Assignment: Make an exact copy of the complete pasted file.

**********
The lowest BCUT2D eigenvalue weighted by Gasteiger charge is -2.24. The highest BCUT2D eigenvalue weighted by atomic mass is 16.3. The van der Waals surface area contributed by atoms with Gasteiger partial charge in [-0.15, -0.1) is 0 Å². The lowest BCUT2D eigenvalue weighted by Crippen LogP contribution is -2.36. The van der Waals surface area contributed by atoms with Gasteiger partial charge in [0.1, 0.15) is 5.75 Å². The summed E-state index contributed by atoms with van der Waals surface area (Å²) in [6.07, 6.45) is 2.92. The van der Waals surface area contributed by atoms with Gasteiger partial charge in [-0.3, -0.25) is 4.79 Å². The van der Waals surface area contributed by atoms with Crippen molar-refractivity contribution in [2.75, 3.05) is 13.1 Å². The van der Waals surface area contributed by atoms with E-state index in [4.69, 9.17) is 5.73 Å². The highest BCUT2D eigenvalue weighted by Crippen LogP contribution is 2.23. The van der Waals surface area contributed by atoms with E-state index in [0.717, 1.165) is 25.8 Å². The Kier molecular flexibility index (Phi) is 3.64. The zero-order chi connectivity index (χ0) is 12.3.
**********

The lowest BCUT2D eigenvalue weighted by Gasteiger charge is -2.24. The highest BCUT2D eigenvalue weighted by atomic mass is 16.3. The van der Waals surface area contributed by atoms with Gasteiger partial charge in [-0.15, -0.1) is 0 Å². The lowest BCUT2D eigenvalue weighted by Crippen LogP contribution is -2.36. The van der Waals surface area contributed by atoms with Gasteiger partial charge in [0.1, 0.15) is 5.75 Å². The summed E-state index contributed by atoms with van der Waals surface area (Å²) in [6.07, 6.45) is 2.92. The van der Waals surface area contributed by atoms with Gasteiger partial charge in [-0.3, -0.25) is 4.79 Å². The van der Waals surface area contributed by atoms with Crippen molar-refractivity contribution in [2.75, 3.05) is 13.1 Å². The van der Waals surface area contributed by atoms with E-state index in [4.69, 9.17) is 5.73 Å². The highest BCUT2D eigenvalue weighted by Crippen LogP contribution is 2.23. The van der Waals surface area contributed by atoms with E-state index in [0.717, 1.165) is 25.8 Å². The Kier molecular flexibility index (Phi) is 3.64. The zero-order chi connectivity index (χ0) is 12.3.